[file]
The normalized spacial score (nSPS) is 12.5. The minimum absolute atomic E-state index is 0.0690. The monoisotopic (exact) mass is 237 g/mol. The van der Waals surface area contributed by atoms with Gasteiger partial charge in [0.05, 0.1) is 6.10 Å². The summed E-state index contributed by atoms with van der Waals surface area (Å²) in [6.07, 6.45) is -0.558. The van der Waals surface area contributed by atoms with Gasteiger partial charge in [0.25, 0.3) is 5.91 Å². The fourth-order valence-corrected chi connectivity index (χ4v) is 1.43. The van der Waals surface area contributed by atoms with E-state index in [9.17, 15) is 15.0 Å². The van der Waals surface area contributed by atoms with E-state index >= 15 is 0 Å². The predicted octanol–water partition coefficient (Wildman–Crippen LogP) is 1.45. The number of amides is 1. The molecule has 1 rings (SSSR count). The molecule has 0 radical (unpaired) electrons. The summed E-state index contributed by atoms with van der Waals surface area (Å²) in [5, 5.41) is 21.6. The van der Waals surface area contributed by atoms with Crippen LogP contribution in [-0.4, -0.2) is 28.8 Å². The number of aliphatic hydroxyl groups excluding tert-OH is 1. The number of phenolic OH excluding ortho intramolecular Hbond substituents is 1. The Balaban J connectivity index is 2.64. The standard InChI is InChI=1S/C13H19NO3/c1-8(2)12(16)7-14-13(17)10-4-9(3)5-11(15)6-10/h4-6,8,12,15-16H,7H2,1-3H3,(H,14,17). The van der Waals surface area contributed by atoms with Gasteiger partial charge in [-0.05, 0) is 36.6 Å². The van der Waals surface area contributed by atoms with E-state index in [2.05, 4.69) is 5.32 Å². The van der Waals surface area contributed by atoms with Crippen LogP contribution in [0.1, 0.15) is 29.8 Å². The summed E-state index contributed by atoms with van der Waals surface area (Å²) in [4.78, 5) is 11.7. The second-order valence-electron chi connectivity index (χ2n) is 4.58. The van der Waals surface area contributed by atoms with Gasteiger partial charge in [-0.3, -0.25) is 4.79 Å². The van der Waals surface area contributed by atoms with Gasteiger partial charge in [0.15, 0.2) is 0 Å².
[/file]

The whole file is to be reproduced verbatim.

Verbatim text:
The normalized spacial score (nSPS) is 12.5. The minimum absolute atomic E-state index is 0.0690. The monoisotopic (exact) mass is 237 g/mol. The van der Waals surface area contributed by atoms with Gasteiger partial charge in [0.05, 0.1) is 6.10 Å². The summed E-state index contributed by atoms with van der Waals surface area (Å²) in [6.07, 6.45) is -0.558. The van der Waals surface area contributed by atoms with Gasteiger partial charge in [0.25, 0.3) is 5.91 Å². The fourth-order valence-corrected chi connectivity index (χ4v) is 1.43. The van der Waals surface area contributed by atoms with E-state index in [9.17, 15) is 15.0 Å². The van der Waals surface area contributed by atoms with E-state index >= 15 is 0 Å². The predicted octanol–water partition coefficient (Wildman–Crippen LogP) is 1.45. The number of amides is 1. The molecule has 1 rings (SSSR count). The molecule has 0 radical (unpaired) electrons. The summed E-state index contributed by atoms with van der Waals surface area (Å²) in [5, 5.41) is 21.6. The van der Waals surface area contributed by atoms with Crippen LogP contribution in [-0.4, -0.2) is 28.8 Å². The number of aliphatic hydroxyl groups excluding tert-OH is 1. The number of phenolic OH excluding ortho intramolecular Hbond substituents is 1. The Balaban J connectivity index is 2.64. The standard InChI is InChI=1S/C13H19NO3/c1-8(2)12(16)7-14-13(17)10-4-9(3)5-11(15)6-10/h4-6,8,12,15-16H,7H2,1-3H3,(H,14,17). The van der Waals surface area contributed by atoms with Gasteiger partial charge in [-0.05, 0) is 36.6 Å². The van der Waals surface area contributed by atoms with E-state index in [2.05, 4.69) is 5.32 Å². The van der Waals surface area contributed by atoms with Crippen LogP contribution in [0.1, 0.15) is 29.8 Å². The summed E-state index contributed by atoms with van der Waals surface area (Å²) in [4.78, 5) is 11.7. The second-order valence-electron chi connectivity index (χ2n) is 4.58. The van der Waals surface area contributed by atoms with Gasteiger partial charge in [-0.3, -0.25) is 4.79 Å². The van der Waals surface area contributed by atoms with Gasteiger partial charge in [0.15, 0.2) is 0 Å².